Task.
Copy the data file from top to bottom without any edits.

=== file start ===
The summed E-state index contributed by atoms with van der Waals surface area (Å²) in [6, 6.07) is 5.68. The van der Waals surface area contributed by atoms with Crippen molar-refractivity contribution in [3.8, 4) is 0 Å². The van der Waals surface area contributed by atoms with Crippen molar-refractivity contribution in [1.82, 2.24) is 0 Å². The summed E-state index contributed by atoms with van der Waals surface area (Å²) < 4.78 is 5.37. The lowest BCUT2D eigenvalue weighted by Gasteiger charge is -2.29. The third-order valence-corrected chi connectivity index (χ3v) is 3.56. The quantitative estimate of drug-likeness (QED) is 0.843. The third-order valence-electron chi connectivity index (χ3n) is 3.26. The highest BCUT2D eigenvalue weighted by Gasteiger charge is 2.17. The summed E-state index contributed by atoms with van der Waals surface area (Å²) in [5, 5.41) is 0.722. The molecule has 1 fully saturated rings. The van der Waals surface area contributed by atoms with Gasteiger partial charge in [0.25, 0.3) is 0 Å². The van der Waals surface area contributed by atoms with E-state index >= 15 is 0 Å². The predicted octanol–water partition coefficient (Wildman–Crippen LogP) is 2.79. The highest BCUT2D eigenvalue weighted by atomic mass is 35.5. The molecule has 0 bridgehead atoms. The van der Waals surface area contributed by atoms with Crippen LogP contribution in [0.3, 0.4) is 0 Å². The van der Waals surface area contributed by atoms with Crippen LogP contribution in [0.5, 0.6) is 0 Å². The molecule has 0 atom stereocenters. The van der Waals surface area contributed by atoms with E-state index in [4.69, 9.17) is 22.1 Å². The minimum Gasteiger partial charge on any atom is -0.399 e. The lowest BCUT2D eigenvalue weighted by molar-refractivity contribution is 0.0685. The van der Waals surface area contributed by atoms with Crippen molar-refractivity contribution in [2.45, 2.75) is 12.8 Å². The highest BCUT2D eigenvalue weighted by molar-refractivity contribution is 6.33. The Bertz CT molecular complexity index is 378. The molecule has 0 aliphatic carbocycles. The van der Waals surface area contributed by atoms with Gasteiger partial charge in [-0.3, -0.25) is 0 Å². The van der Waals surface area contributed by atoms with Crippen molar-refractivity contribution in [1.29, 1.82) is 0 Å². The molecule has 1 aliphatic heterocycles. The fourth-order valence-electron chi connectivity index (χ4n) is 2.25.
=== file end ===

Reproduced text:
The summed E-state index contributed by atoms with van der Waals surface area (Å²) in [6, 6.07) is 5.68. The van der Waals surface area contributed by atoms with Crippen molar-refractivity contribution in [3.8, 4) is 0 Å². The van der Waals surface area contributed by atoms with Crippen molar-refractivity contribution in [1.82, 2.24) is 0 Å². The summed E-state index contributed by atoms with van der Waals surface area (Å²) < 4.78 is 5.37. The lowest BCUT2D eigenvalue weighted by Gasteiger charge is -2.29. The third-order valence-corrected chi connectivity index (χ3v) is 3.56. The quantitative estimate of drug-likeness (QED) is 0.843. The third-order valence-electron chi connectivity index (χ3n) is 3.26. The highest BCUT2D eigenvalue weighted by Gasteiger charge is 2.17. The summed E-state index contributed by atoms with van der Waals surface area (Å²) in [5, 5.41) is 0.722. The molecule has 1 fully saturated rings. The van der Waals surface area contributed by atoms with Gasteiger partial charge in [0.25, 0.3) is 0 Å². The van der Waals surface area contributed by atoms with E-state index >= 15 is 0 Å². The predicted octanol–water partition coefficient (Wildman–Crippen LogP) is 2.79. The highest BCUT2D eigenvalue weighted by atomic mass is 35.5. The molecule has 0 bridgehead atoms. The van der Waals surface area contributed by atoms with Crippen LogP contribution in [0.3, 0.4) is 0 Å². The van der Waals surface area contributed by atoms with Crippen LogP contribution in [0.5, 0.6) is 0 Å². The molecule has 0 atom stereocenters. The van der Waals surface area contributed by atoms with E-state index in [4.69, 9.17) is 22.1 Å². The minimum Gasteiger partial charge on any atom is -0.399 e. The lowest BCUT2D eigenvalue weighted by molar-refractivity contribution is 0.0685. The van der Waals surface area contributed by atoms with Crippen molar-refractivity contribution in [2.45, 2.75) is 12.8 Å². The highest BCUT2D eigenvalue weighted by molar-refractivity contribution is 6.33. The Bertz CT molecular complexity index is 378. The molecule has 0 aliphatic carbocycles. The van der Waals surface area contributed by atoms with Gasteiger partial charge in [-0.3, -0.25) is 0 Å². The van der Waals surface area contributed by atoms with Crippen molar-refractivity contribution in [1.29, 1.82) is 0 Å². The molecule has 1 aliphatic heterocycles. The fourth-order valence-electron chi connectivity index (χ4n) is 2.25.